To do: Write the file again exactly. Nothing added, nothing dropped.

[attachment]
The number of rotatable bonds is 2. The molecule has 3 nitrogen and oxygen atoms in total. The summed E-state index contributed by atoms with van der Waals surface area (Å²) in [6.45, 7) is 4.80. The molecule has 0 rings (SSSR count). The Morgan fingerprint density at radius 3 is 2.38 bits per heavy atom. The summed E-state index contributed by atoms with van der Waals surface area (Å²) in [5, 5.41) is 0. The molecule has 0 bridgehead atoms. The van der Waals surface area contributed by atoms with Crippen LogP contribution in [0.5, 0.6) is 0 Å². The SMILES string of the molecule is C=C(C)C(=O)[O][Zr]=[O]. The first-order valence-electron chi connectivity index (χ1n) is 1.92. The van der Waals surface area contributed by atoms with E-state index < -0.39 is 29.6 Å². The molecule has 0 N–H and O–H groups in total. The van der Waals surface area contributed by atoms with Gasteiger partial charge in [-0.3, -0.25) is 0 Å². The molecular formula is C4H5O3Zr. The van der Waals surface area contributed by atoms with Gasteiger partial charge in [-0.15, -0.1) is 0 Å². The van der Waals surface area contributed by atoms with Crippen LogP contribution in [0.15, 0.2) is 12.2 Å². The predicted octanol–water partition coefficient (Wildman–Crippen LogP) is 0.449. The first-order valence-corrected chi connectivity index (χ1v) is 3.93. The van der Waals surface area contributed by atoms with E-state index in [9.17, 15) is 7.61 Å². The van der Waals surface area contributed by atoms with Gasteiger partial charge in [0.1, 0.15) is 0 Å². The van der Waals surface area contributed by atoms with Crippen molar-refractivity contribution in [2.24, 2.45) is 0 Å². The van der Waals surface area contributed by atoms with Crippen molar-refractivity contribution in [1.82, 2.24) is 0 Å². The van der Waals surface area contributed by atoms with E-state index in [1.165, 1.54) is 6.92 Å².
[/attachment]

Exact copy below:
The number of rotatable bonds is 2. The molecule has 3 nitrogen and oxygen atoms in total. The summed E-state index contributed by atoms with van der Waals surface area (Å²) in [6.45, 7) is 4.80. The molecule has 0 rings (SSSR count). The Morgan fingerprint density at radius 3 is 2.38 bits per heavy atom. The summed E-state index contributed by atoms with van der Waals surface area (Å²) in [5, 5.41) is 0. The molecule has 0 bridgehead atoms. The van der Waals surface area contributed by atoms with Crippen LogP contribution in [0.5, 0.6) is 0 Å². The SMILES string of the molecule is C=C(C)C(=O)[O][Zr]=[O]. The first-order valence-electron chi connectivity index (χ1n) is 1.92. The van der Waals surface area contributed by atoms with E-state index < -0.39 is 29.6 Å². The molecule has 0 N–H and O–H groups in total. The van der Waals surface area contributed by atoms with Gasteiger partial charge in [-0.3, -0.25) is 0 Å². The molecular formula is C4H5O3Zr. The van der Waals surface area contributed by atoms with Gasteiger partial charge in [-0.15, -0.1) is 0 Å². The van der Waals surface area contributed by atoms with Crippen LogP contribution in [0.15, 0.2) is 12.2 Å². The predicted octanol–water partition coefficient (Wildman–Crippen LogP) is 0.449. The first-order valence-corrected chi connectivity index (χ1v) is 3.93. The van der Waals surface area contributed by atoms with E-state index in [9.17, 15) is 7.61 Å². The van der Waals surface area contributed by atoms with Gasteiger partial charge in [0.1, 0.15) is 0 Å². The van der Waals surface area contributed by atoms with Crippen molar-refractivity contribution in [2.24, 2.45) is 0 Å². The van der Waals surface area contributed by atoms with Crippen molar-refractivity contribution in [1.82, 2.24) is 0 Å². The van der Waals surface area contributed by atoms with E-state index in [1.165, 1.54) is 6.92 Å².